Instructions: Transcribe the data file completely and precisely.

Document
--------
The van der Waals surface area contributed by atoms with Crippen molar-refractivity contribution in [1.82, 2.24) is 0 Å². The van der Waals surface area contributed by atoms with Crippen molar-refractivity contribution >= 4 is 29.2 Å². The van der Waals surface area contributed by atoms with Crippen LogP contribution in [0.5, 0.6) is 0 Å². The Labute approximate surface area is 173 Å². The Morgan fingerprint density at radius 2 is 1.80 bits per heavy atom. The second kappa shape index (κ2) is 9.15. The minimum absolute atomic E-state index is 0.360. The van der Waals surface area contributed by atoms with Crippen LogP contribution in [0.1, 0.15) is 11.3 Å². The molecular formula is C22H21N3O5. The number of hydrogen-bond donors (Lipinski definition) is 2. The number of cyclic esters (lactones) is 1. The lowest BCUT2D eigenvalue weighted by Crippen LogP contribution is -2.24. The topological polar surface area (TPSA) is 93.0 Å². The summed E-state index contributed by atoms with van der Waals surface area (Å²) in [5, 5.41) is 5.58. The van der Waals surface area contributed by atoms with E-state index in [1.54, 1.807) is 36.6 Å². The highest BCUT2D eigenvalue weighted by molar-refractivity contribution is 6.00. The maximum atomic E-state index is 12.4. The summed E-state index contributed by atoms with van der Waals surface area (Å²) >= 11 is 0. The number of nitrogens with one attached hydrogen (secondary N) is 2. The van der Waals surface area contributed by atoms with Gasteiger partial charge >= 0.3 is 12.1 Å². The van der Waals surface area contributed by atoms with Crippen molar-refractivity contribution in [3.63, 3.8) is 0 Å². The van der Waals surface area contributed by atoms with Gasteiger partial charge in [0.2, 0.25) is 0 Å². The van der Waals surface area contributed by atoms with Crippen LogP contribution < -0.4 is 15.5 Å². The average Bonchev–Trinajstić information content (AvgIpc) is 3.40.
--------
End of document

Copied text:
The van der Waals surface area contributed by atoms with Crippen molar-refractivity contribution in [1.82, 2.24) is 0 Å². The van der Waals surface area contributed by atoms with Crippen molar-refractivity contribution >= 4 is 29.2 Å². The van der Waals surface area contributed by atoms with Crippen LogP contribution in [0.5, 0.6) is 0 Å². The Labute approximate surface area is 173 Å². The Morgan fingerprint density at radius 2 is 1.80 bits per heavy atom. The second kappa shape index (κ2) is 9.15. The minimum absolute atomic E-state index is 0.360. The van der Waals surface area contributed by atoms with Crippen LogP contribution in [0.1, 0.15) is 11.3 Å². The molecular formula is C22H21N3O5. The number of hydrogen-bond donors (Lipinski definition) is 2. The number of cyclic esters (lactones) is 1. The lowest BCUT2D eigenvalue weighted by Crippen LogP contribution is -2.24. The topological polar surface area (TPSA) is 93.0 Å². The summed E-state index contributed by atoms with van der Waals surface area (Å²) in [5, 5.41) is 5.58. The van der Waals surface area contributed by atoms with E-state index in [1.54, 1.807) is 36.6 Å². The highest BCUT2D eigenvalue weighted by molar-refractivity contribution is 6.00. The maximum atomic E-state index is 12.4. The summed E-state index contributed by atoms with van der Waals surface area (Å²) >= 11 is 0. The number of nitrogens with one attached hydrogen (secondary N) is 2. The van der Waals surface area contributed by atoms with Gasteiger partial charge >= 0.3 is 12.1 Å². The van der Waals surface area contributed by atoms with Crippen molar-refractivity contribution in [3.63, 3.8) is 0 Å². The van der Waals surface area contributed by atoms with Gasteiger partial charge in [0.2, 0.25) is 0 Å². The van der Waals surface area contributed by atoms with Crippen LogP contribution < -0.4 is 15.5 Å². The average Bonchev–Trinajstić information content (AvgIpc) is 3.40.